ON TUESDAY, the NCAA Board of Governors voted unanimously to extend President Mark Emmert’s contract through December 31, 2025, the association announced. Before Tuesday, the most recent action on Emmert’s contract had been to extend his deal through 2023, with an option to extend it through 2024.
The board’s move comes amid a time of tumult for the association’s central office, which has taken heavy criticism recently for the inequality of workout facilities provided for athletes participating in the NCAA women’s basketball tournament. The episode prompted the association to hire an outside law firm to examine gender equity in its championships.
Emmert has been the association’s chief executive officer since 2010. That gives him the second-longest run in the job to Walter Byers, who headed the organization from 1951 to 1988. According to the NCAA’s most recently available federal tax records, Emmert was credited with just over $2.7 million in compensation for the 2018 calendar year.
The news of Emmert extension was presented by the NCAA in an unusual way — not as a separate announcement, but rather as the fourth item in an otherwise relatively mundane release about various developments from the board’s meeting. It was presented under a heading that read: “Other business”.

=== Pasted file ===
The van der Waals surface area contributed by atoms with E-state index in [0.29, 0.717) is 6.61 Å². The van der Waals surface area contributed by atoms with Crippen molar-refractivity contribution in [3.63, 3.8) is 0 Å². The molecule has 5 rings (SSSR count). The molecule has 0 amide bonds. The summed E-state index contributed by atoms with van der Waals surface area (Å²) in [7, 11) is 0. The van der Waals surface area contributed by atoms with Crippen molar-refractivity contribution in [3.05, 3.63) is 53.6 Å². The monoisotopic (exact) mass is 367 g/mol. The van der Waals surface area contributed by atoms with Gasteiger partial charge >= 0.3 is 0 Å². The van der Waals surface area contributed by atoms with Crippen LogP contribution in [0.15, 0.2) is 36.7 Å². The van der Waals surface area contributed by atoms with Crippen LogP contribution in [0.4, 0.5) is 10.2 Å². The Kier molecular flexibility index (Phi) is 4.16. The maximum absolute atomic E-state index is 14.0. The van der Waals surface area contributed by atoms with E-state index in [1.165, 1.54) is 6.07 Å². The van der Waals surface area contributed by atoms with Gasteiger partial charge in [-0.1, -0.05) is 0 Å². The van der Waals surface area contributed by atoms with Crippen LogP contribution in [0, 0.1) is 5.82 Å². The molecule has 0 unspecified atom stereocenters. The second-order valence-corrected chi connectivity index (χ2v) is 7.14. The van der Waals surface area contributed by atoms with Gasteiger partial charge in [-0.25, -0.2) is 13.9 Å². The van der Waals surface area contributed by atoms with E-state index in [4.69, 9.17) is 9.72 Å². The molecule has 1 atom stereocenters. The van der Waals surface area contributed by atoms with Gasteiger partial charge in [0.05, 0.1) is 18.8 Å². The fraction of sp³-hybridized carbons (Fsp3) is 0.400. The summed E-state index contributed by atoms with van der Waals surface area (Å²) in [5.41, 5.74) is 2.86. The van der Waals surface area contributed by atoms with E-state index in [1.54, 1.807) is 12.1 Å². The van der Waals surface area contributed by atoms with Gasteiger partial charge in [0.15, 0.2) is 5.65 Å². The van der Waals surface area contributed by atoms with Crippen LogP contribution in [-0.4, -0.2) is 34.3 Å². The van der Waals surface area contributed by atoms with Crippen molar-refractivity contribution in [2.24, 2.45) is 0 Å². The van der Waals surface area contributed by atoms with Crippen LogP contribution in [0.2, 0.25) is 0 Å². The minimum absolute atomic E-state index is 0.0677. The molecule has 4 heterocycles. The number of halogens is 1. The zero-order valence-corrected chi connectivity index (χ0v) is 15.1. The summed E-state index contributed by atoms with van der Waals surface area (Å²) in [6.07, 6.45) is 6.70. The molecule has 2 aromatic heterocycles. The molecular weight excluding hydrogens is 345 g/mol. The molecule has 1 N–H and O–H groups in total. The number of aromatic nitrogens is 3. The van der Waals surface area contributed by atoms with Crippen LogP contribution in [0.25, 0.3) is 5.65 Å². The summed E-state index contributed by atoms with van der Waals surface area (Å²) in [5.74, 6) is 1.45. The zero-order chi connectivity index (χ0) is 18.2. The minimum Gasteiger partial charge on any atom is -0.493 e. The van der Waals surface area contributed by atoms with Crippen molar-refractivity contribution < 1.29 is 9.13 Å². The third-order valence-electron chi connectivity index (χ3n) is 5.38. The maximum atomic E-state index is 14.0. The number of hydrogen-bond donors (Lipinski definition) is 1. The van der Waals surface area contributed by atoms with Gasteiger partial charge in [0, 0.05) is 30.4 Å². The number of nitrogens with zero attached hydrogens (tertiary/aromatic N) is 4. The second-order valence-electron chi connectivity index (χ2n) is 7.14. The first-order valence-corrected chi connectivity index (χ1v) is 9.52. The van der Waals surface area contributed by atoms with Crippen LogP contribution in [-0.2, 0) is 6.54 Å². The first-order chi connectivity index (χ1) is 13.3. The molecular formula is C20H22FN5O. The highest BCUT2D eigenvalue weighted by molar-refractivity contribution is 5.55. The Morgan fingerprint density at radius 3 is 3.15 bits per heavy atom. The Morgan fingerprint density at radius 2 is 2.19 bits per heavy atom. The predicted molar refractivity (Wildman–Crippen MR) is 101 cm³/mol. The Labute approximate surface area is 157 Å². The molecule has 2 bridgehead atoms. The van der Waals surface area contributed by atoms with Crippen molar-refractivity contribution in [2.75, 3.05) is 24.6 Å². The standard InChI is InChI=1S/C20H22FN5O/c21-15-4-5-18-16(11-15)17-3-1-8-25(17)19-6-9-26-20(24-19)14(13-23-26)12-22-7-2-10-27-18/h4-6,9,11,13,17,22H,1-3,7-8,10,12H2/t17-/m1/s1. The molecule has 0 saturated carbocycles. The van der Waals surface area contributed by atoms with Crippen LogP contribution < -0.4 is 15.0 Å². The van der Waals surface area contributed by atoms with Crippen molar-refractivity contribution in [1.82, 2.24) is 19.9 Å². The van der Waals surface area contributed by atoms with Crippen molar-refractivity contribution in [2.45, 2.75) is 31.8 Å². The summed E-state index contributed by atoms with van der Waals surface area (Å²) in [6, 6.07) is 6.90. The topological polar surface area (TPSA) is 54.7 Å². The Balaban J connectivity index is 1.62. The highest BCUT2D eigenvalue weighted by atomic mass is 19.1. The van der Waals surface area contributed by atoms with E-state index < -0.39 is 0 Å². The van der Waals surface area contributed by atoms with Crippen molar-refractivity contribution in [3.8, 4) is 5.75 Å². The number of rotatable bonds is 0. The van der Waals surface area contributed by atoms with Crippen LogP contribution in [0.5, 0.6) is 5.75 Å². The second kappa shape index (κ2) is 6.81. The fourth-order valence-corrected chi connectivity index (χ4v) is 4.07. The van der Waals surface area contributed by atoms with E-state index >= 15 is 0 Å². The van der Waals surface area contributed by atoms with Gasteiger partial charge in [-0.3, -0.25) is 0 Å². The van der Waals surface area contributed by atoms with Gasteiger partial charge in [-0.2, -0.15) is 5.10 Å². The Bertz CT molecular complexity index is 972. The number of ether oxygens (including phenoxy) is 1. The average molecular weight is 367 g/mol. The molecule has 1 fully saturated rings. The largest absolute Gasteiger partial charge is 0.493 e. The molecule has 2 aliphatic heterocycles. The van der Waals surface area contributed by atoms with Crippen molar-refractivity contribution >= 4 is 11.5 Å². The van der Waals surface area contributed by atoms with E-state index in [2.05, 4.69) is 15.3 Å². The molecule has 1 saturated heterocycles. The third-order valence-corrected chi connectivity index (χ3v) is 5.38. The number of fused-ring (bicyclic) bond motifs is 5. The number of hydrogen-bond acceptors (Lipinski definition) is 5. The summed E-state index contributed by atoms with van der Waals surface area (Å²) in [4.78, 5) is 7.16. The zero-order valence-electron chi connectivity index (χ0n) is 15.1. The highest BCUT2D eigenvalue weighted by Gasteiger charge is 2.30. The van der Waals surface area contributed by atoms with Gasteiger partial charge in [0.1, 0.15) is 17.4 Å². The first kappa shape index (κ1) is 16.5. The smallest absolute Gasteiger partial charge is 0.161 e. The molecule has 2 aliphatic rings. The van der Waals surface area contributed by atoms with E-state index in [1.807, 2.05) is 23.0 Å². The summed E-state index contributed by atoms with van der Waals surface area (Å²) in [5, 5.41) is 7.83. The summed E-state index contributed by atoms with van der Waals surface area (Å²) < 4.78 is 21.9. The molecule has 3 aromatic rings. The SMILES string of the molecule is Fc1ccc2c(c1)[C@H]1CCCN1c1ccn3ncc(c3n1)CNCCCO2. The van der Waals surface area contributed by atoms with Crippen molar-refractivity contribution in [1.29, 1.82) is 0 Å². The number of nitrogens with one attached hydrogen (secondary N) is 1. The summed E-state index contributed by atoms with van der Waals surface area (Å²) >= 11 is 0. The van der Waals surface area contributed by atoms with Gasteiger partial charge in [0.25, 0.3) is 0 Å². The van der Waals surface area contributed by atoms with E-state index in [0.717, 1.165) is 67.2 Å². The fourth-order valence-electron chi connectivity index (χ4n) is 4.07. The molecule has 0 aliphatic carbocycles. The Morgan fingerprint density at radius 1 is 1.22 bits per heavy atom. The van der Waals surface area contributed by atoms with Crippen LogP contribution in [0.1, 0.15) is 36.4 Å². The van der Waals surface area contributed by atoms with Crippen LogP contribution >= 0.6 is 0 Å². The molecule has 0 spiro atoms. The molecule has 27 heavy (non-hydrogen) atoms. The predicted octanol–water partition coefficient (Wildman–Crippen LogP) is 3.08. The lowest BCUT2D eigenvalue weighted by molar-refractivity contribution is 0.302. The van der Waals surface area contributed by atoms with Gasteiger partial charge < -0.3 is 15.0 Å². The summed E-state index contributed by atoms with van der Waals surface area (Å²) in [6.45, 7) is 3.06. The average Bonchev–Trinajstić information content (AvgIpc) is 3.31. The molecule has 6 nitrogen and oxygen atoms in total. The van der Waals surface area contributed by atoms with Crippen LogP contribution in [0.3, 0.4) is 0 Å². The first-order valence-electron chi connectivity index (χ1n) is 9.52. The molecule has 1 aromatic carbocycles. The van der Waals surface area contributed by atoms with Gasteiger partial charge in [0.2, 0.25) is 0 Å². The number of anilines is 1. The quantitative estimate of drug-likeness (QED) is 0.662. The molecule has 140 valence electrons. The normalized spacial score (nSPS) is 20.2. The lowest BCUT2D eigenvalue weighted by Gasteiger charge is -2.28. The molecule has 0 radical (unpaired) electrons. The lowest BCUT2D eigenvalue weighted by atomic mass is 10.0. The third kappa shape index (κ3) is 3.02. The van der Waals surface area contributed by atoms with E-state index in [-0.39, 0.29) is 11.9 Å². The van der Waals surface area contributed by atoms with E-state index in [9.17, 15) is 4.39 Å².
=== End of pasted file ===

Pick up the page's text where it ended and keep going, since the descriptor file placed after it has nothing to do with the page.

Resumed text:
The board is the NCAA’s top association-wide governance group. It mainly comprises college presidents from all three of the NCAA competitive divisions. Despite the recent pressure on Emmert, the board’s current chair, Georgetown University President Jack DeGioia told the Associated Press in late March: “We have confidence in Mark’s continuing leadership of the NCAA.”
Nevertheless, during a teleconference with reporters on April 1 that was held in connection with the men’s basketball Final Four, Emmert was asked point-blank: “From the people who question the NCAA’s role in some of the things that have transpired, why should you be the leader of this organization?”
Emmert replied: “Whether I’m the leader or not is not up to me. That’s up to the Board of Governors. They’re my bosses. I work for a board that represents all the universities in all three of the divisions. “My role is to do my job and do it to the best of my ability. And I’m very confident that I’m capable of doing that. But that’s not my decision. I don’t hire myself. The board does that.
“And I know there’s been plenty of things that have been done poorly or misses that we’ve had over the years. And I’m certainly happy to take my share of responsibility for that. I don’t pretend like I’m infallible, or that we’ve done everything perfectly, or that I’ve done everything perfectly. I’ve made plenty of mistakes, and I’ve learned from them. But who runs the NCAA as president is not my decision.”